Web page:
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Posts Tagged ‘Easter’

Eastern Orthodox icon of the Praises      of the Theotokos

Before ending this month of May devoted to the Blessed Virgin Mary, a remembrance of the Holy Mother as the day ends seems to be a good thing to recall for those of us devoted to the Virgin.

As Seculars we are exhorted to “try to recite Morning Prayer and Evening Prayer of the Hours in union with the Church spread throughout the world. When it is possible they will also recite Night Prayer.” (Constitutions III, 24)

Night Prayer, also known as Compline, is said as the last prayer of the day. It is at this time that a brief examen of the day is also to take place. At the end of this prayer there is a hymn to the Blessed Mother. The breviary lists several popular Marian hymns to choose from.

During the Easter season the Regina Coeli is appropriate and can be sung throughout Eastertide and through Pentecost. During Ordinary time the Salve Regina or Hail Holy Queen is an appropriate night time hymn. The Advent season is a good time for focusing on the Alma Redemprois Mater which beautifully connects the Incarnation theme of that part of the liturgical year and can be recited until February 2nd (Candlemas). Then from Candlemas to the end of Lent, the Ave Regina Coelorum is most fitting. For more on the singing of these seasonal Marian hymns go here. To hear these check out the chants here.

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Mary Magdala goes to the tomb early in the morning while it is still dark. Preoccupied with Jesus, nothing keeps her from seeking him. When she gets to the tomb she sees that the stone has been rolled away, and the tomb is empty. She runs to tell the others.

“We, too, (like Mary) have a keen desire to find the Lord: perhaps we have been seeking Him for many long years. Further, this desire may have been accompanied by serious preoccupation with the question of how we might rid ourselves of the obstacles and roll away from our souls the stone which has prevented us thus far from finding the Lord, from given ourselves entirely to Him, and from letting Him triumph in us. Precisely because we want to find the Lord, we have already overcome many obstacles, sustained by His grace; divine Providence has helped us roll away many stones, overcome many difficulties. Nevertheless, the search for God is progressive, and must be maintained during our whole life. For this reason, following the example of the holy women, we must always have a holy preoccupation about finding the Lord, a preoccupation which will make us industrious and diligent in seeking Him, and at the same time confident of the divine aid, since the Lord will certainly take care that we arrive where our owns strength could never bring us, because He will do for us what we cannot do for ourselves.” (Divine Intimacy,  p. 420, Fr. Gabriel of St. Mary Magdalen, O.C.D.)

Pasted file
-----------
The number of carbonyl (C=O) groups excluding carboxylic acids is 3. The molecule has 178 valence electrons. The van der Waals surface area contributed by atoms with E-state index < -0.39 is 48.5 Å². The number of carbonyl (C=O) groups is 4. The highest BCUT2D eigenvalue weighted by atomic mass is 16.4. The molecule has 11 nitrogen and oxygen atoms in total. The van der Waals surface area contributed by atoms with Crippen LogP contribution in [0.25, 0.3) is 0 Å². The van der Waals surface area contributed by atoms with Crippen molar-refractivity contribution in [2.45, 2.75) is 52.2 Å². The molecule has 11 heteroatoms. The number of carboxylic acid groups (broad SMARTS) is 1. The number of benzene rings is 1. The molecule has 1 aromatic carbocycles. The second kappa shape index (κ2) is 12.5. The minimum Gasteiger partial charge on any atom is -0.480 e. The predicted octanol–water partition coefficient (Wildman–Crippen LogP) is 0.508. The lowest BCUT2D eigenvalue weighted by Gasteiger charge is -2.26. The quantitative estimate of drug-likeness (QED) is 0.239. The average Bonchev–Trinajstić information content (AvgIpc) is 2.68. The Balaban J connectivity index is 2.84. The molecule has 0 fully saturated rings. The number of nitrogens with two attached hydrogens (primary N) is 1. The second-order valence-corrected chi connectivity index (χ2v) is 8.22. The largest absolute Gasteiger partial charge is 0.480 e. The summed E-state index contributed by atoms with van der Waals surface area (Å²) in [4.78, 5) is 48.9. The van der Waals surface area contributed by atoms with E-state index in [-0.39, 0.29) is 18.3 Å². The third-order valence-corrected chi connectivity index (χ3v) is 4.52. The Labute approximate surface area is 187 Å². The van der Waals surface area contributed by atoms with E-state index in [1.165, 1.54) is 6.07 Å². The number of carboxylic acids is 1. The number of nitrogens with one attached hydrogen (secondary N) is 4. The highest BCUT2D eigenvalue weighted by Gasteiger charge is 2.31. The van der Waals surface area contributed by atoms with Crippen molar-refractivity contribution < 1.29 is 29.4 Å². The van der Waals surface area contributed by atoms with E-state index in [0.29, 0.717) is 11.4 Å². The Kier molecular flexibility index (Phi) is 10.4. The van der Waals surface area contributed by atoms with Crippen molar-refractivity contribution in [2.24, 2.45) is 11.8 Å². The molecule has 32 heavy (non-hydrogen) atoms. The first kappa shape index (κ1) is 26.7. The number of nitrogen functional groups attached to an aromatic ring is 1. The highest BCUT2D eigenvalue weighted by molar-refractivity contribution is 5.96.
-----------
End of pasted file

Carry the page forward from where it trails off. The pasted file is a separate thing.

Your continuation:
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The celebration of the Resurrection continues on for fifty days and with great solemnity during the octave, these eight days following Easter Sunday. This week the readings at Mass have been about the different ways that Christ has revealed himself to his disciples after He had risen from the dead. First we read about how He revealed himself to Mary who was weeping at the tomb, then to the travelers on the road to Emmaus in the Scriptures and in the breaking of the bread. Then He appears in the locked room, and in today’s readings He appears on the beach.

31-jesus_breakfast

The disciples had all turned back to what they had been doing before all this drama had taken place with Jesus. Now that Easter Sunday has come and gone, we too, like the disciples, have already turned back to our usual routines. We may have attended Mass during Lent as our Lenten sacrifice, but now that Lent is over we say home and sleep in. Or maybe we spent more time at prayer or did some mortification, but now that Lent is over we have set it all aside. We are not so unlike the disciples. Christ had died and is gone; now it is time to turn back to what they did before. “I am going fishing.” says Peter. “We also will come with you.” the disciples said to him. (Jn 21: 3)

“But that night they caught nothing.” – the fruits of any of our efforts without Jesus. But at Christ’s prompting they do catch some fish – a great number of fish!

It does seem like at times that our efforts for Christ are all in vain and that the consummation of all is at hand in these turbulent times, but we must turn our minds to Jesus, because without Him we can do nothing. However, we often do not realize Jesus’s presence among us, much like the disciples on this particular morning at dawn.

Jesus mets the disciples on the beach “with a charcoal fire with fish and bread on it” (Jn 21: 9). In the same way as He did with the disciples, the Lord invites us to “come have breakfast” with Him and to realize that “it is the Lord” (vs 7) in the bread He gives.

As resurrection people we need to let the Lord reveal Himself to us. By being open to His presence and revelation at any time or place – on the road traveling, by the tomb weeping, alone in the room, or while having breakfast on the beach – and by keeping our minds turned towards Jesus, we can recognize His Resurrected Presence among us.

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